Spanish flu

Spanish flu
Soldiers from Fort Riley, Kansas, ill with Spanish flu at a hospital ward at Camp Funston
Soldiers from Fort Riley, Kansas, ill with Spanish flu at a hospital ward at Camp Funston
DiseaseInfluenza
Virus strainStrains of A/H1N1
LocationWorldwide
First outbreakUnknown
DateFebruary 1918 – April 1920[1]
Suspected cases500 million (estimate)[2]
Deaths
17–100 million (estimates)
Suspected cases have not been confirmed by laboratory tests as being due to this strain, although some other strains may have been ruled out.

The Spanish flu, also known as the 1918 influenza pandemic, was an unusually deadly influenza pandemic caused by the H1N1 influenza A virus. Lasting from February 1918 to April 1920, it infected 500 million people – about a third of the world's population at the time – in four successive waves. The death toll is typically estimated to have been somewhere between 20 million and 50 million, although estimates range from a conservative 17 million to a possible high of 100 million, making it one of the deadliest pandemics in human history.[3][4][5]

The first observations of illness and mortality were documented in the United States (in Kansas) in March 1918 and then in April in France, Germany and the United Kingdom. To maintain morale, World War I censors minimized these early reports. Newspapers were free to report the epidemic's effects in neutral Spain, such as the grave illness of King Alfonso XIII, and these stories created a false impression of Spain as especially hard hit. This gave rise to the name "Spanish" flu. Historical and epidemiological data are inadequate to identify with certainty the pandemic's geographic origin, with varying views as to its location.[2]

Most influenza outbreaks disproportionately kill the very young and the very old, with a higher survival rate for those in between, but the Spanish flu pandemic resulted in a higher-than-expected mortality rate for young adults.[6] Scientists offer several possible explanations for the high mortality rate of the 1918 influenza pandemic, including a severe 6-year climate anomaly that affected the migration of disease vectors and increased the likelihood of the spread of the disease through bodies of water.[7] Some analyses have shown the virus to be particularly deadly because it triggers a cytokine storm, which ravages the stronger immune system of young adults.[8] In contrast, a 2007 analysis of medical journals from the period of the pandemic found that the viral infection was no more aggressive than previous influenza strains.[9][10] Instead, malnourishment, overcrowded medical camps and hospitals, and poor hygiene, all exacerbated by the recent war, promoted bacterial superinfection. This superinfection killed most of the victims, typically after a somewhat prolonged death bed.[11][12]

The 1918 Spanish flu was the first of two pandemics caused by H1N1 influenza A virus; the second was the 2009 swine flu pandemic.[13]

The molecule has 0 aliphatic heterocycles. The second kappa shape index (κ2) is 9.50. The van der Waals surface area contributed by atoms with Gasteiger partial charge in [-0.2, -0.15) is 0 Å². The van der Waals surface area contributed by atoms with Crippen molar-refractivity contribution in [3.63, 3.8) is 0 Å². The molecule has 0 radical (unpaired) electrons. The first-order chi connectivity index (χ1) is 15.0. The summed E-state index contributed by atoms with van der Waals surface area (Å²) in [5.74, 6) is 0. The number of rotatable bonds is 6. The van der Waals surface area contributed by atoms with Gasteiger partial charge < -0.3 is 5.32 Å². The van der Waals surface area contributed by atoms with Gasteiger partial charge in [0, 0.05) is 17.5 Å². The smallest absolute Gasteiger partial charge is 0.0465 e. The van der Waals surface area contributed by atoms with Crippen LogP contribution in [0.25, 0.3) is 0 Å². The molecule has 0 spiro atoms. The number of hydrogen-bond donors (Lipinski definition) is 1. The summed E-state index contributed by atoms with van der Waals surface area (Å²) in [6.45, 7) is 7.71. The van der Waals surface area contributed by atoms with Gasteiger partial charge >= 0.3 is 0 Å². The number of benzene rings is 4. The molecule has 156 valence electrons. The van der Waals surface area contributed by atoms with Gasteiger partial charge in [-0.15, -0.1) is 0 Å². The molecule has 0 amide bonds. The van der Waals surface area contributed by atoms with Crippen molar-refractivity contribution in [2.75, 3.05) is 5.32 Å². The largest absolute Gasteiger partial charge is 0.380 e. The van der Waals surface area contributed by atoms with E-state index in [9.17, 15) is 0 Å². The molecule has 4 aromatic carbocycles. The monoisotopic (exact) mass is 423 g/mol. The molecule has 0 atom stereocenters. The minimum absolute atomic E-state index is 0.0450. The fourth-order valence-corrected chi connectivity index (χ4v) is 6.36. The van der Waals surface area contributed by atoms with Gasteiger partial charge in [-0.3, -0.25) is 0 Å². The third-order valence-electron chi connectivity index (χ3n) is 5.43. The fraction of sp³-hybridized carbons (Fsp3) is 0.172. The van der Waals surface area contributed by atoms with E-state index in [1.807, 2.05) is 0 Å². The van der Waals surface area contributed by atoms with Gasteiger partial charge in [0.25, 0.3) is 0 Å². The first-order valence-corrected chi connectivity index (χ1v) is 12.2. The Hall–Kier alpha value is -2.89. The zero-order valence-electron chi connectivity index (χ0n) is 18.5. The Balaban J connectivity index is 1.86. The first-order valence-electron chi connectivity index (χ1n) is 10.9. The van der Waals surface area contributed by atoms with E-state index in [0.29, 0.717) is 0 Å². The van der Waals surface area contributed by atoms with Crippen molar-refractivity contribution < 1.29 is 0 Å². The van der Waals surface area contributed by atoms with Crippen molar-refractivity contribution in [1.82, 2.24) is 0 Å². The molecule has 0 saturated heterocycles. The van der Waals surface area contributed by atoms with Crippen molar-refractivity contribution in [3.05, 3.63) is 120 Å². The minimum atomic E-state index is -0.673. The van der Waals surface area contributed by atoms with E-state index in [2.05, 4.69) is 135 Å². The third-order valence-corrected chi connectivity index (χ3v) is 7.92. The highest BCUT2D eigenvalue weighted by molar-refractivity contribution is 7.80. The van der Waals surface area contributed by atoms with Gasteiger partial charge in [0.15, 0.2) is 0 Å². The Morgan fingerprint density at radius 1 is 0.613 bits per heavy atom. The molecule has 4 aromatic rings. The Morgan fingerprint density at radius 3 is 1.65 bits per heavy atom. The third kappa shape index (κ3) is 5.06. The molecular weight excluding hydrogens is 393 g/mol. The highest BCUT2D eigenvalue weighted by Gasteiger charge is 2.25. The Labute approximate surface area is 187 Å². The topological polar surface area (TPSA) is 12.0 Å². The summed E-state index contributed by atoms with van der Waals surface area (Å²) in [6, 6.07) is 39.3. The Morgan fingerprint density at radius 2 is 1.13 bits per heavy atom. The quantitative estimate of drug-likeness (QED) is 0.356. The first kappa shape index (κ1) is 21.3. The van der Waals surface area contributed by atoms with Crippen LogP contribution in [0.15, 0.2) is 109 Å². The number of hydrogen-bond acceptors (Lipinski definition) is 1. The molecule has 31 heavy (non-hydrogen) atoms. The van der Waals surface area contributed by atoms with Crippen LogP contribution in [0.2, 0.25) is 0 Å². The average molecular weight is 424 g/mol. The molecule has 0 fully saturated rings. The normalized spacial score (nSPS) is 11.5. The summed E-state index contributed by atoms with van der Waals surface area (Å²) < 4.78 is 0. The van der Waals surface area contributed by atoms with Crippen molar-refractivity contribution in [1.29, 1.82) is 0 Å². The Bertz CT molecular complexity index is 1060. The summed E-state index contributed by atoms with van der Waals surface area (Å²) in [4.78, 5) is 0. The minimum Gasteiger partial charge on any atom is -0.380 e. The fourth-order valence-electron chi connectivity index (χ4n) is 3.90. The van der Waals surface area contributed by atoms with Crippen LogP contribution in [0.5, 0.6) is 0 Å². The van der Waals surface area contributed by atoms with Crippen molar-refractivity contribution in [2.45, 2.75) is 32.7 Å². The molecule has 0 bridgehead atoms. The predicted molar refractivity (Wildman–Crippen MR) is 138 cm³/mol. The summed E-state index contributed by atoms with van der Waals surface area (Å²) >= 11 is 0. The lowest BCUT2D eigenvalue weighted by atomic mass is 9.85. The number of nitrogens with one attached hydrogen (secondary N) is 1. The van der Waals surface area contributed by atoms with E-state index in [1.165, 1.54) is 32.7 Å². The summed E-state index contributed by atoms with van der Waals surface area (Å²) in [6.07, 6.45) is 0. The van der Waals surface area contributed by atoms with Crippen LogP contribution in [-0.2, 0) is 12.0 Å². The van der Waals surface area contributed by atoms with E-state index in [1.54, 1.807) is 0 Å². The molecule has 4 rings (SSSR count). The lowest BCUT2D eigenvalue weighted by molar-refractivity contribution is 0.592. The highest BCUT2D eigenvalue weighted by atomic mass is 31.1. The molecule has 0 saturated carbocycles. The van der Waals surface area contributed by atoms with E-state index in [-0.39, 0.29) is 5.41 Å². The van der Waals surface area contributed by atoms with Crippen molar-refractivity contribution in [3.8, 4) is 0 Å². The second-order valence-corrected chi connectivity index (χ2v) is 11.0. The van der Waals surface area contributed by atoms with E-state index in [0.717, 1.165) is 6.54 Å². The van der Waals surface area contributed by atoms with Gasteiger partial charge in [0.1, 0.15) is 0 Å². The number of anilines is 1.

1. ^ Yang W, Petkova E, Shaman J (March 2014). "The 1918 influenza pandemic in New York City: age-specific timing, mortality, and transmission dynamics". Influenza and Other Respiratory Viruses. 8 (2): 177–88. doi:10.1111/irv.12217. PMC 4082668. PMID 24299150.
  2. ^ a b Taubenberger & Morens 2006.
  3. ^ "Pandemic Influenza Risk Management WHO Interim Guidance" (PDF). World Health Organization. 2013. p. 19. Archived (PDF) from the original on 21 January 2021. Retrieved 7 December 2020.
  4. ^ Cite error: The named reference pmid30202996 was invoked but never defined (see the help page).
  5. ^ Rosenwald MS (7 April 2020). "History's deadliest pandemics, from ancient Rome to modern America". The Washington Post. Archived from the original on 7 April 2020. Retrieved 11 April 2020.
  6. ^ Gagnon A, Miller MS, Hallman SA, Bourbeau R, Herring DA, Earn DJ, Madrenas J (2013). "Age-specific mortality during the 1918 influenza pandemic: unravelling the mystery of high young adult mortality". PLOS ONE. 8 (8): e69586. Bibcode:2013PLoSO...869586G. doi:10.1371/journal.pone.0069586. PMC 3734171. PMID 23940526.
  7. ^ More AF, Loveluck CP, Clifford H, Handley MJ, Korotkikh EV, Kurbatov AV, et al. (September 2020). "The Impact of a Six-Year Climate Anomaly on the "Spanish Flu" Pandemic and WWI". GeoHealth. 4 (9): e2020GH000277. doi:10.1029/2020GH000277. PMC 7513628. PMID 33005839.
  8. ^ Barry 2004b.
  9. ^ MacCallum WG (1919). "Pathology of the pneumonia following influenza". JAMA: The Journal of the American Medical Association. 72 (10): 720–23. doi:10.1001/jama.1919.02610100028012. Archived from the original on 25 January 2020. Retrieved 16 August 2019.
  10. ^ Hirsch EF, McKinney M (1919). "An epidemic of pneumococcus broncho-pneumonia". Journal of Infectious Diseases. 24 (6): 594–617. doi:10.1093/infdis/24.6.594. JSTOR 30080493.
  11. ^ Brundage JF, Shanks GD (December 2007). "What really happened during the 1918 influenza pandemic? The importance of bacterial secondary infections". The Journal of Infectious Diseases. 196 (11): 1717–8, author reply 1718–9. doi:10.1086/522355. PMID 18008258.
  12. ^ Morens DM, Fauci AS (April 2007). "The 1918 influenza pandemic: insights for the 21st century". The Journal of Infectious Diseases. 195 (7): 1018–28. doi:10.1086/511989. PMID 17330793.
  13. ^ "La Grippe Espagnole de 1918" (in French). Institut Pasteur. Archived from the original (Powerpoint) on 17 November 2015. (also here, requires Flash player)

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